As they ramp up the factory for the new brand, we see the storage facility: when it is full it will hold upwards 25,000 of these 20 kilo rounds. That’s a lot of cheese!
Massimo leads us to the second stop of the day, a small village with an old church where frescos from the 1400s were discovered 50 years ago. They are quite beautiful.
The guy who unlocks the church is the owner of an extremely small candy producer.
First we get a demo of how the “master decorator” produces sculptures out of what is somewhat like Bit-oh-Honey (for those of you who remember these old candys), a “seed” like concoction which is made with the hazelnuts growing just down the way.
|Part of the tasting|
AHHHHHHHHHHH, now for the tasting, and there are some mighty fine choices. THB and DB decide to buy a few packages of the hazelnut and chocolate wafers and a few jars of Nutella (and think maybe we’re also buying another suitcase to help lug all our purchases home). There was a substantial number of other items tested for market readiness. Too many are ready!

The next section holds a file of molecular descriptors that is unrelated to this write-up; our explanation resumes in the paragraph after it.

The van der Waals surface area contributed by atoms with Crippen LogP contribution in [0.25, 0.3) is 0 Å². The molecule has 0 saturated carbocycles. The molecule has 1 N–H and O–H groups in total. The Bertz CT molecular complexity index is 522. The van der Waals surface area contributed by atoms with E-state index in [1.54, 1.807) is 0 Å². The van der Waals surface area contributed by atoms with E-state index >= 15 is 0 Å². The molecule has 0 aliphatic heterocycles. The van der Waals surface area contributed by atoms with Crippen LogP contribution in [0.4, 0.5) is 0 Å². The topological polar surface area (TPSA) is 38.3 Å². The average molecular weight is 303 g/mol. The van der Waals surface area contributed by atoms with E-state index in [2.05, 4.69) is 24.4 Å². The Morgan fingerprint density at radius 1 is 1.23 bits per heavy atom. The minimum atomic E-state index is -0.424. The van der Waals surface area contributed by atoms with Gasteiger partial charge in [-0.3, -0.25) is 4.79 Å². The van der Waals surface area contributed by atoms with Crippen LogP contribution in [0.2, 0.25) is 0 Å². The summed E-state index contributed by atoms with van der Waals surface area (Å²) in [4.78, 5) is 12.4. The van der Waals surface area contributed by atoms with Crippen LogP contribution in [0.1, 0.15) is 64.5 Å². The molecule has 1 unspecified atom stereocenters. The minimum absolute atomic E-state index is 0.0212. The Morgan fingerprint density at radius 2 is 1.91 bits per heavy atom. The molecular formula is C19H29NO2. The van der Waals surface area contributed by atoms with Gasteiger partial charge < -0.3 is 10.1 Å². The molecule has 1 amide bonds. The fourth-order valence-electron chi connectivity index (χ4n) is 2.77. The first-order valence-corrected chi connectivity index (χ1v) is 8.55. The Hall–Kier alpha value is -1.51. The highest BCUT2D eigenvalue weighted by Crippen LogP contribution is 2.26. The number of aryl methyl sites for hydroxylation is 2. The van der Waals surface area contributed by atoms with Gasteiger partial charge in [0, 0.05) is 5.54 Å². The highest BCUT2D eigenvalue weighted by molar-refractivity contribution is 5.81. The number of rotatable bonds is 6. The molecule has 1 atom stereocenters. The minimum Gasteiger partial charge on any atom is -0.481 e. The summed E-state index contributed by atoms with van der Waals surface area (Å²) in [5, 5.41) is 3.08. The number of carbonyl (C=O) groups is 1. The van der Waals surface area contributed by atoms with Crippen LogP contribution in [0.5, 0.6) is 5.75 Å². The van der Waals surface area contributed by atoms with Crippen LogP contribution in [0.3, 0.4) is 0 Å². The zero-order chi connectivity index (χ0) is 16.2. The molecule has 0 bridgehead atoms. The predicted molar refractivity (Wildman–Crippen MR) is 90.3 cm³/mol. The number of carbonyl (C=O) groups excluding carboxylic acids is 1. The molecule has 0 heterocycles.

|She's a woman of many hats on her big day|
The group remounts the van for the third stop of the morning: a prosciutto processor. The 4th generation owner, Julianna, leads the tour and Massimo translates (with the Canadians helping, they all speak Italian). We start with the hams (from the back legs of the pig only) being de-salted, then hung for additional aging. The hams are trimmed, deboned, sliced into two pieces, and then further trimmed until you have the final product.
Julianna’s family just happens to run a restaurant where we have lunch. Donna kicks off the lunch with a nice reverse toast about how happy she is to be here celebrating her birthday. Fortunately, Bob isn’t playing in the background.
Considering we just spent an hour studying how a pig leg turns into prosciutto, lunch starts with a primarily veggie pasta, served al dente. Then comes the prosciutto in two styles (more and less aged versions, seems like the Italians like the 30-40 month version and the export market prefers the 24 month – and lighter- style). The prosciutto is served with “crumpets” that come out hot from the oven. THB is not wild about them, they are too “wet” eaten while warm and don’t seem to have all that much flavor. Of course, there’s plenty of wine to accompany the meal, and strawberries for dessert.